Harwood Best Practices Classroom Configuration People learn in different ways. Allow participants an opportunity to do each of the following: Listen Look at visuals Ask questions Read

Write Practice with equipment (if applicable) Discuss critical issues Plan actions Try out strategies in participatory ways

Training Considerations In the Workbook, we have included the following exercise for participants. Students must identify the hazards found at this construction site. What can we do to encourage participants to engage with each other during this activity? Training Considerations Harwood Best Practices How Can Participation be Encouraged? Consider:

If you are allowing enough time for participant interaction How the physical environment and the classrooms atmosphere encourages interaction If activities/ discussions are sensitive to cultural differences among the participants How participants are encouraged to think critically and analyze the subjects being covered Training Considerations Harwood Best Practices Classroom Configuration

Literacy Differences Check privately with anyone having reading and writing difficulties Encourage reading aloud or writing in front of the group voluntary; never mandatory Read aloud all instructions and other required material Repeat out loud anything you write on a board or flip chart Training Considerations Harwood Best Practices Classroom Configuration How are your lectures encouraging participation?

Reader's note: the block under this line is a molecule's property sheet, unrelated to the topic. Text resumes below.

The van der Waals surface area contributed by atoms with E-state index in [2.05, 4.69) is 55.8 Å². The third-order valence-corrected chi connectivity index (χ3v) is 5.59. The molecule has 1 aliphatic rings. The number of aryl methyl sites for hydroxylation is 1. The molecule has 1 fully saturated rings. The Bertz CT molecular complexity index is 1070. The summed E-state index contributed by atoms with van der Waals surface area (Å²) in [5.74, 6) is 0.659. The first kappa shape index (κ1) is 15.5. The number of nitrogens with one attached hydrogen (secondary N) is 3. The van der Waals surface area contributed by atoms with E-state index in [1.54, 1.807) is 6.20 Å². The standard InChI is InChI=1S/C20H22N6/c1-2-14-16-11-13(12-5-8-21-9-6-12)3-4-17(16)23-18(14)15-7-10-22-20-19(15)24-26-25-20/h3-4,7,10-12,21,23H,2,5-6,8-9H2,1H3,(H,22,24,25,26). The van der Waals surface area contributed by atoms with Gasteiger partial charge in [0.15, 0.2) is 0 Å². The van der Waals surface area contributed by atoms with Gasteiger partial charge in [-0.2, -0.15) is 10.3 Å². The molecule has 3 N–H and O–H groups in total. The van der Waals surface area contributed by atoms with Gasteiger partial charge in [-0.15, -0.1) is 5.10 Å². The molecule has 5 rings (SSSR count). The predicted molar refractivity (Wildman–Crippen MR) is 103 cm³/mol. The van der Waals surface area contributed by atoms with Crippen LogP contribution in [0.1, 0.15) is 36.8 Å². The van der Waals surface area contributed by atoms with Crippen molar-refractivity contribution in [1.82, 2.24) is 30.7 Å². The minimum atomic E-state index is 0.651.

Are lectures: Brief? Well organized? Are you relying too heavily on your notes? Are you allowing enough time for questions and comments? Are you posing challenging questions about the content being delivered?

Training Considerations Harwood Best Practices How Are Activities Conducted? Are participants given enough information to complete the tasks? Is the information presented relevant to the task?

Are participants given enough time to share what they have learned with each other? Are participants given enough time? Are the participants given a clear summary of the main points they were expected to learn in the activity?

Training Considerations Harwood Best Practices How Are Activities Conducted? What kind of information will participants need to create a Safety Inspection checklist? They need to know: What a Safety Inspection is The goals and purposes of Inspections They need to know Inspection Examples: Emergency Equipment, Office Safety, Fire Safety, Electrical Safety, Storage Methods, Building Safety